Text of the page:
Reading out map we took a route down that kept us heading East on the mountainside with a gradual decline for approx. a mile. This placed us at a perfect location to cross the valley floor at a point where both creeks merged and became one creek. We choose this general area to cross because it also gave us the best location to go back up the other ridge, following the small creek coming down from Mt. Conness area up the ridge.
Exiting the canyon you arrive at a High Alpine tundra region. Not certain what the technical name for this type of area is, but my son seems to think it is similar to a Moore in Ireland. Needless it gives you panoramic views as far out as Mt. Hofmann and the size of Mt. Conness is staring you right in the face.
Roosevelt lake is approx. another half mile up the slope and is settle in just between Conness at 12,590′ and Sheep’s peak at 11,842′ The lake itself is at 10,184′ f which makes for a cold refreshing swim in crystal clear snow melt water.
On this trip they were doing a fish study at the lake. As we understand it they are taking the fish out of the lake and returning the lake to its natural state. Possibly for the Yellow legged Frog but that is my assumption. I know there has been a movement to restore many high Alpine lakes to original states as most of the fish were transplants by Mule back in the day.
A great swim and afternoon lunch at the shores and it was soon time to say good bye. At my age I always wonder if this is the last time I will personally see such a wonderful location. I hope not, but took a few extra minutes counting my blessings a staring around the area just in case.
The next step of our journey would take us closer to the Mountains on the East as we planned to stay close to 10,000′ as we hugged White mountain on our way back to Upper Young Lake.
This route was pretty easy to accomplish although at time we were crossing some fairly steep slopes. we followed the lay of the land and kept our safety in mind for approx. a mile before a gentle slope down and across to the ridge that is below Upper Young Lake. This was by far the steepest slope we climbed all weekend, but we took it slow and zigged our way up to the upper meadow fairly easily. (Easy in terms of path, our breathing would indicate it was extreme)
Needless to say seeing the Shores of Upper Young Lake come into focus was pretty satisfying. This is one of those special places in wilderness for me. It is so beautiful and calm. I can feel the stress leave my body and my heart rate decline into a very relaxed state while up here.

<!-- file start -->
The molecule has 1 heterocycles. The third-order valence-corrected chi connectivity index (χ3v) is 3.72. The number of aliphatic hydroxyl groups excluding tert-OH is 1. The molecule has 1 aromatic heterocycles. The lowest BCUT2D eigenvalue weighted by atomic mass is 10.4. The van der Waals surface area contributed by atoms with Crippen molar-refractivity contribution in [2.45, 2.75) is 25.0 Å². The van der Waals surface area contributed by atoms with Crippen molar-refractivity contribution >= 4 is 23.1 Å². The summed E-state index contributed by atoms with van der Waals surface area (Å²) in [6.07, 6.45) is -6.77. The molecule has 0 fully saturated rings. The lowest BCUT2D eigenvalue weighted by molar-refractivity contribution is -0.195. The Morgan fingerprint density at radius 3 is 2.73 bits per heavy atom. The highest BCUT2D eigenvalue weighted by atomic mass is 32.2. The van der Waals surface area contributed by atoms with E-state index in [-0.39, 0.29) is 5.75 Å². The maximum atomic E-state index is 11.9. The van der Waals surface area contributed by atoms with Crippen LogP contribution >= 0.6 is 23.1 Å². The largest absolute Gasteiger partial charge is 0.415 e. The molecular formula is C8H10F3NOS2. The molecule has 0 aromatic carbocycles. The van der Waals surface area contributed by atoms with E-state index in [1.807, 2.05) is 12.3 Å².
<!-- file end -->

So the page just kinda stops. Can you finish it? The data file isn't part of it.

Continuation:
After a great refreshing swim, jumping from boulder to boulder 5 feet below the water the crew all laid out on the meadow shore and took naps. Yes the sunburns we received afterward were unfortunate, but the naps was one of the best I have had this year.
A couple hours later and it was time to return to camp for dinner. In hindsight we wish we would have packed dinner and ate up to p to watch sunset, but maybe next time. A quick stop for the iconic photo of Young lakes and Ragged Peak and back down the mountain to camp.
Sunset at Youngs lake can produce incredible Alpine glow. the Sandy beach on the West Shore of lower young lake provides a panoramic view of Conness, White and the surrounding rim of granite on the lake. A great way to spend our final evening in the mountains.
The Exit Choice
Exiting Young lakes back to Tuolumne meadow always gives hikers a choice. The easier route as far as climbing is concerned is to exit into the Tuolumne valley via the Young Lakes trail. this has one minor climb about 1 mile into the trail and then in 4 miles straight down hill into the Tuolumne meadow along the PCT and Soda springs region. This was the route i took out last time.
The alternative is to return via the dog lake route which requires a harder climb out of the Young’s lake canyon back up to the high Alpine region behind ragged peak and then a varied terrain slope back behind Lembert Dome and Dog lake. This was the route we choose home this time and frankly after doing both routes, I would choose this route every time.
A swim in Tenaya Lake
Locals Tip: I try to never leave the Yosemite High country without a final stop at Tenaya Lake. there is something magical and healing about a quick swim in Tenaya after along day hike out of the wilderness. Cool, refreshing and one of the best mountain swim views in the country.
Of course for me the trip is never over before we stop for a meal at one of our favorite roadside dinners on HWY 395 to close out our adventure.
Choices: Mono Cone, The Barn in Bridgeport or the Whoa Nellie Deli at the base of Tioga Pass. On this trip the Whoa Nellie is the winner because they had pizza which was being craved by one of the team. So Pizza, burgers, fish tacos and beer was a great way to cap off this years trip in Yosemite.
Cant wait for the next adventure in our favorite National Park.